Change has been constant from Giuliani to de Blasio

By Tom Allon

The Greek philosopher Heraclitus once said the only thing constant is change, but recently in New York there have been some events that echo those of the past.

Yes, things have changed quite a bit, but some things remind us of similar occurrences in New York City history.

For example, the controversy surrounding the cartoon characters in Times Square and some of the violence involving the scuffles between the police and people dressed as Spider-Man remind me of a time when Times Square symbolized the chaos that engulfed New York.

But then it was mostly prostitution and drug dealing in the area that led to mayhem. Now that Times Square was Disney-fied two decades ago during the Giuliani administration, it seems fitting that Disney and other cartoon characters are responsible for the new controversy in midtown Manhattan.

The other phenomenon these cartoon characters reminds me of is the ubiquitous squeegee men of the early 1990s, who would come up to your car as you waited at a red light and, without asking, often cleaned your windshield and expected pay in return.

Then Police Commissioner Bill Bratton cracked down on these squeegee men as a symbol of the “broken windows” theory of policing and they went away, and many attribute New York’s dramatic drop in crime to this style of policing.

Are people who dress up as carton characters and expect big tips when they pose for pictures with tourists and kids the squeegee men of 2014? The City Council is now proposing legislation to regulate the proliferation of these seemingly innocuous but highly symbolic characters.

Even Mayor Bill de Blasio has acknowledged that something needs to be done about this “new reality.”

In addition to this dust-up in Times Square, we had the first high-profile death in a while of a man at the hands of the police on Staten Island.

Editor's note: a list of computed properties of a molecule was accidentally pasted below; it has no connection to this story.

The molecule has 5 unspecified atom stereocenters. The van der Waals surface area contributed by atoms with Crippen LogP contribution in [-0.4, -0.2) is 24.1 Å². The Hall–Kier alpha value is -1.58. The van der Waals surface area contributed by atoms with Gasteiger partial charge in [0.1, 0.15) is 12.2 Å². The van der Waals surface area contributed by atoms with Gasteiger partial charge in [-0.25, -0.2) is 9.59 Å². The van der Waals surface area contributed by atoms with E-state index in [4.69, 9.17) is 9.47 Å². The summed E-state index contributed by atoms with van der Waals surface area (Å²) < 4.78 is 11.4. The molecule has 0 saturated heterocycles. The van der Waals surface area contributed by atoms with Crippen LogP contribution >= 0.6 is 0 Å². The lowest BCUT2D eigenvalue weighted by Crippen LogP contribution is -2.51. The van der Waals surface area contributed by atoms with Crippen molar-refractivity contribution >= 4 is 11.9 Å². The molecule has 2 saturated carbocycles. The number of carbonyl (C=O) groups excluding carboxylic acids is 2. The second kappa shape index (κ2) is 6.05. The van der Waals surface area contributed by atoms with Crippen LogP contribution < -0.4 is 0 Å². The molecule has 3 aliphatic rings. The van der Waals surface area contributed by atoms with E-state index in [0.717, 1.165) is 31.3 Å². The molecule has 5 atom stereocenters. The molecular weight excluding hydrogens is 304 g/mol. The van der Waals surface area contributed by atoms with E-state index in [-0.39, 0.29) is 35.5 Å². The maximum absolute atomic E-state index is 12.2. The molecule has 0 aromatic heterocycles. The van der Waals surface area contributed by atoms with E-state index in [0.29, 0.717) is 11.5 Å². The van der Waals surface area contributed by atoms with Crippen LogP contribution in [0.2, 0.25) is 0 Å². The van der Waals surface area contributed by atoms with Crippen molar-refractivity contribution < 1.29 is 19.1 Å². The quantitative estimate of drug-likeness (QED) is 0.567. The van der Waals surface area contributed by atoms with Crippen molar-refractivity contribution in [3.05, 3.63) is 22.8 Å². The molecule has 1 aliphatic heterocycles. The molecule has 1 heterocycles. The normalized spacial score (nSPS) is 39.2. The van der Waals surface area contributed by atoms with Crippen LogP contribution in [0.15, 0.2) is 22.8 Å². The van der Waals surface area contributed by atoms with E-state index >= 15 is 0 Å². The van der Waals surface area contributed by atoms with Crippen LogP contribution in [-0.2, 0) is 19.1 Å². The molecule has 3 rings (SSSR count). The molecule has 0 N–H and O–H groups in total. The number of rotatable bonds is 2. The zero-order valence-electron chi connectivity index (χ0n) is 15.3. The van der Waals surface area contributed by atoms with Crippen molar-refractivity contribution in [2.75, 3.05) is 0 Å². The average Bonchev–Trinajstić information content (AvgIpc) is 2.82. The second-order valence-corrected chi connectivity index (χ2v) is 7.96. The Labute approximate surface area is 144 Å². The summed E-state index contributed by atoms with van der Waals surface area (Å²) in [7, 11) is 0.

It resulted from a choke-hold and excessive force being used to subdue a 43-year-old man who was alleged to have been selling illegal cigarettes on the street. This type of police mistake and the ensuing rounds of protests and denunciations by people such as the Rev. Al Sharpton also had a bit of a 1990s echo.

The real question overriding all of this is will the city continue to pursue the “broken windows” theory of policing and crack down on small misdemeanors, like selling illegal cigarettes on the street or making sure people dressed up like Elmo don’t harass pedestrians in Times Square?

There has been a movement started by the Brooklyn district attorney to decriminalize marijuana possession, and there have been articles in The New York Times recently questioning the large amounts of misdemeanor arrests that have continued during the first six months of the de Blasio administration.

What kind of New York will we live in during the coming years — one that continues extra vigilance against crime or a city that puts civil liberties and a lax approach to petty crimes above all?

On a different level, there is another pattern emerging that reminds me of the 1980s all over again — the rise of a highly aggressive and potent U.S. attorney who is making a name for himself by taking on prominent cases.

In the same way that Rudy Giuliani emerged as a major political figure in the late 1980s, we now have Preet Bharara, who is seemingly fearless in his pursuit of government officials.

He now seems to have the Cuomo administration in his crosshairs and what appeared to be a sleepy political season now has some drama, with the U.S. attorney exploring the actions around the Moreland Commission. Are we now witnessing the ascension of a new political star coming out of that office?

So as we enter the second half of 2014, with a new city government and a governor seeking re-election, it’s hard not to draw parallels to an era almost a quarter century ago. The more things change in politics, it seems, the more they stay the same.

Tom Allon, president of City & State NY, was a Republican and Liberal Party-backed mayoral candidate in 2013 before he left to return to the private sector. Reach him at [email protected].

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